Lt. Gov. Polito greets MBI Chairman Peter Larkin in West Stockbridge.
WEST STOCKBRIDGE, Mass. — Jim and Jennifer Hallock took ownership of the Shaker Mill Tavern Family Smoke House almost a year ago.
They envisioned more of a family restaurant than the bar operations of the previous owners and even built out a children's area.
But being snuggled in the rural town of West Stockbridge, they had limited access to the internet.
"My whole computer system works on the internet. DSL was so random," Jim Hallock said.
Workers would scan a credit card for payment and the system would lag, slowing the business down. And then seemingly randomly, with a restaurant filled with customers, the entire system would fail. Orders couldn't get placed, checks couldn't get printed.
Next door, Bob and Mary Thibeault have owned The Shaker Mill Inn for a decade. They remember when having any type of internet was a luxury, helping to attract visitors to the bed and breakfast. Now, patrons expect it. They need it for their tech-savvy children to download videos and games. They it for those traveling for work. And the Thibeaults would have the same issues with delays and the system crashing.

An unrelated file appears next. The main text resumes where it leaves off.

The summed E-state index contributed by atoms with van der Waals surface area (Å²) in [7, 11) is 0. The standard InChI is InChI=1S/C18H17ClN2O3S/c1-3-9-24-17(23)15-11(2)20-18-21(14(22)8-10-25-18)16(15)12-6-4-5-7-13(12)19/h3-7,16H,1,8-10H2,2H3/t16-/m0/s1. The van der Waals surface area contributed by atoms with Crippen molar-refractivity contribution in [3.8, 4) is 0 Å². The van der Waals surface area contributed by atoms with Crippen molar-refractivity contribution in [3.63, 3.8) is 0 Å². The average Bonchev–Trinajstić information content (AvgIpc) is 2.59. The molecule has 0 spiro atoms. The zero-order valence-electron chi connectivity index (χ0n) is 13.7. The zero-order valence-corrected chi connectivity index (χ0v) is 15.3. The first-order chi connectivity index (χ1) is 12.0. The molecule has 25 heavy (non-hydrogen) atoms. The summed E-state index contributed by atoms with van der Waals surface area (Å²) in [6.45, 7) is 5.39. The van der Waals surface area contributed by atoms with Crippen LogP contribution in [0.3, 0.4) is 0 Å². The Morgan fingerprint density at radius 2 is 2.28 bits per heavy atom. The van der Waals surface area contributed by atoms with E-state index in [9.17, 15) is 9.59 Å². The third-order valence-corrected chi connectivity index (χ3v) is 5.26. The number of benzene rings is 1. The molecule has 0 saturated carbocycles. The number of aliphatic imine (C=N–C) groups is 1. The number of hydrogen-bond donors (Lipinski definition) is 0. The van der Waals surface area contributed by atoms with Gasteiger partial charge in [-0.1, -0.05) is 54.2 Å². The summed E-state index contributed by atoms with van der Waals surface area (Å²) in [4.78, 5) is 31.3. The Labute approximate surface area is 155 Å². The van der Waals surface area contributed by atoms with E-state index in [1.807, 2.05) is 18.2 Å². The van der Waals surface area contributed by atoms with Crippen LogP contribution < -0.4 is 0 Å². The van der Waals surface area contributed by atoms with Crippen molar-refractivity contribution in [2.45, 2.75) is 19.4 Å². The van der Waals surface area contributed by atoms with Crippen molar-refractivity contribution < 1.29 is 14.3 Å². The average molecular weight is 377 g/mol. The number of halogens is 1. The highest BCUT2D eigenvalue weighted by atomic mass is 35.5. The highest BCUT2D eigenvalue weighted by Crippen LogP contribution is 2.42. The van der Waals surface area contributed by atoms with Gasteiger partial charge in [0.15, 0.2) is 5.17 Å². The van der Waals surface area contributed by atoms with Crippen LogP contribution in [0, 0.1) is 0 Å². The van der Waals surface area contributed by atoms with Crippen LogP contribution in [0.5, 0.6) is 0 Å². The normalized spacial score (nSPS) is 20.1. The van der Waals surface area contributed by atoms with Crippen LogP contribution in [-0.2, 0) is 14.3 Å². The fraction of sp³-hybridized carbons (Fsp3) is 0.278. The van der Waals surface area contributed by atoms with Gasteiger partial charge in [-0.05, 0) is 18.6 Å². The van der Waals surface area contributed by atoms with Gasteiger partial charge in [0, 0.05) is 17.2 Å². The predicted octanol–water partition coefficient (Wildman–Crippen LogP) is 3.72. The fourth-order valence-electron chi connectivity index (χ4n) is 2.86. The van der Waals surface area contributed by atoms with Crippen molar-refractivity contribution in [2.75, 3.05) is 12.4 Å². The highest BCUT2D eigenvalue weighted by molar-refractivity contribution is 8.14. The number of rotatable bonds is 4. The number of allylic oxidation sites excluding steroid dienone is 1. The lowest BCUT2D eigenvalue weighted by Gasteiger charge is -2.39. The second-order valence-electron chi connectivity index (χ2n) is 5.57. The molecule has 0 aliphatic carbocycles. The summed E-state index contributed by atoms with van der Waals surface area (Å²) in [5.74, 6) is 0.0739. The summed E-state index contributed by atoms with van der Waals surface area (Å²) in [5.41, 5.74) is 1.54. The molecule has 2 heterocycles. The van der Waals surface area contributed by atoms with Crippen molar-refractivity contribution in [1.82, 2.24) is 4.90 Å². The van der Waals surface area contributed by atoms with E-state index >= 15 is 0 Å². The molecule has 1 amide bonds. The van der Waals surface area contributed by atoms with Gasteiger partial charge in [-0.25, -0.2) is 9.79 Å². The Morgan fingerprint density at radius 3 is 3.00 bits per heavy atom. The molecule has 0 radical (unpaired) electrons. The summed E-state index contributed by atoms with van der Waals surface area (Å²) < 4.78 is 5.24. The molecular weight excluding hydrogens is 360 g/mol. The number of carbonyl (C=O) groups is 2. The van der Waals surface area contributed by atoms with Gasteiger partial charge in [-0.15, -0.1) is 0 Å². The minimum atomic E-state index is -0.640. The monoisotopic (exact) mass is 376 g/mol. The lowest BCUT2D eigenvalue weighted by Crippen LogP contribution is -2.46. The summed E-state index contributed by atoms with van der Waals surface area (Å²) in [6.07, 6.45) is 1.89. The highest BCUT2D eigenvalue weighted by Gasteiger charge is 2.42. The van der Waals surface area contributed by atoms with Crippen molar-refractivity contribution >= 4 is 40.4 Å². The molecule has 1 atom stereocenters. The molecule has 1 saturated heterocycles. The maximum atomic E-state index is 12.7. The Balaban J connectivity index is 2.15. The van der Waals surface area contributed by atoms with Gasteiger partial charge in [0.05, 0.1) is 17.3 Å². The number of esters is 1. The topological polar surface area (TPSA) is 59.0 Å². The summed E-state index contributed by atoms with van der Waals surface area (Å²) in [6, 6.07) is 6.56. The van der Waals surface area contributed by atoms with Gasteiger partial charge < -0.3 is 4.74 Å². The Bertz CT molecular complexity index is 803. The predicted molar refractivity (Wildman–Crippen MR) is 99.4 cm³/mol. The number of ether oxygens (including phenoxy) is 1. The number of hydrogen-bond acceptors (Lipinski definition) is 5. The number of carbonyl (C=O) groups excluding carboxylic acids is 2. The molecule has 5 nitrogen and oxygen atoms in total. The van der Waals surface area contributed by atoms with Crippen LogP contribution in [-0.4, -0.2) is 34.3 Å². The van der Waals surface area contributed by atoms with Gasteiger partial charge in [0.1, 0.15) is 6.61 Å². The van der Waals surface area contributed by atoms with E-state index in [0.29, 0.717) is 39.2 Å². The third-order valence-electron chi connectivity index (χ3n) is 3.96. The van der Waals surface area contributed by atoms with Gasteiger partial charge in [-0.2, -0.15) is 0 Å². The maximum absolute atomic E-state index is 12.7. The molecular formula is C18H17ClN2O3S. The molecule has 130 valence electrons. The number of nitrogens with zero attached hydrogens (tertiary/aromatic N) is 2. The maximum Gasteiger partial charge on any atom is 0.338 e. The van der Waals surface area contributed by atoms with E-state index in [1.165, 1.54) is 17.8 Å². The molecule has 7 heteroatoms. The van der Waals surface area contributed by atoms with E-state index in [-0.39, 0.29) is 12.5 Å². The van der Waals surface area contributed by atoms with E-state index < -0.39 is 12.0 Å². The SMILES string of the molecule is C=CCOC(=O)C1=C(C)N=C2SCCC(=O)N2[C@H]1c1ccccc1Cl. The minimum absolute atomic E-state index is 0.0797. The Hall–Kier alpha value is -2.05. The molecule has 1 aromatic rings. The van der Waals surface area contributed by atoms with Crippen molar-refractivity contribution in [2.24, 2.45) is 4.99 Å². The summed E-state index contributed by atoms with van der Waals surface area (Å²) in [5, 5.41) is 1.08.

"If they don't have good access to connectivity, they'll go somewhere else," Bob Thibeault said.
Those are just a couple of the stories Gov. Charlie Baker heard on Tuesday when he toured a half-dozen West Stockbridge businesses. Last summer, he released a $1.6 million grant to incentivize Charter Communication's rollout of high-speed internet to West Stockbridge, Lanesborough, and Hinsdale. Now, he wants to know if those problems are still present.
"We've been working for the past year or so to really kick the last mile project into overdrive. I know people have done a lot of work since last summer and I was curious and wanted to talk to some of the folks who were the primary customers for this," Baker said. "I know a number of folks here were particularly excited about it and I wanted to hear what they had to say."
The Hallocks say their headaches have gone away and they're paying a whole lot less. Previously, they were paying for television, the internet, and phone services separately and that cost upward of $700 and now they have a bundled price for all three at around $350.
"It's been working beautifully. It makes all of the difference," said Lisa Landry, who co-owns the No. Six Depot coffee shop. "I think more businesses will come here if they know they can rely on it."
Joseph P. Roy runs the Floor Store and internet access has given him a greater ability to meet with clients. The store handles most of its sales online and Charter's rollout has created the ability to send contracts back and forth with clients and send large files.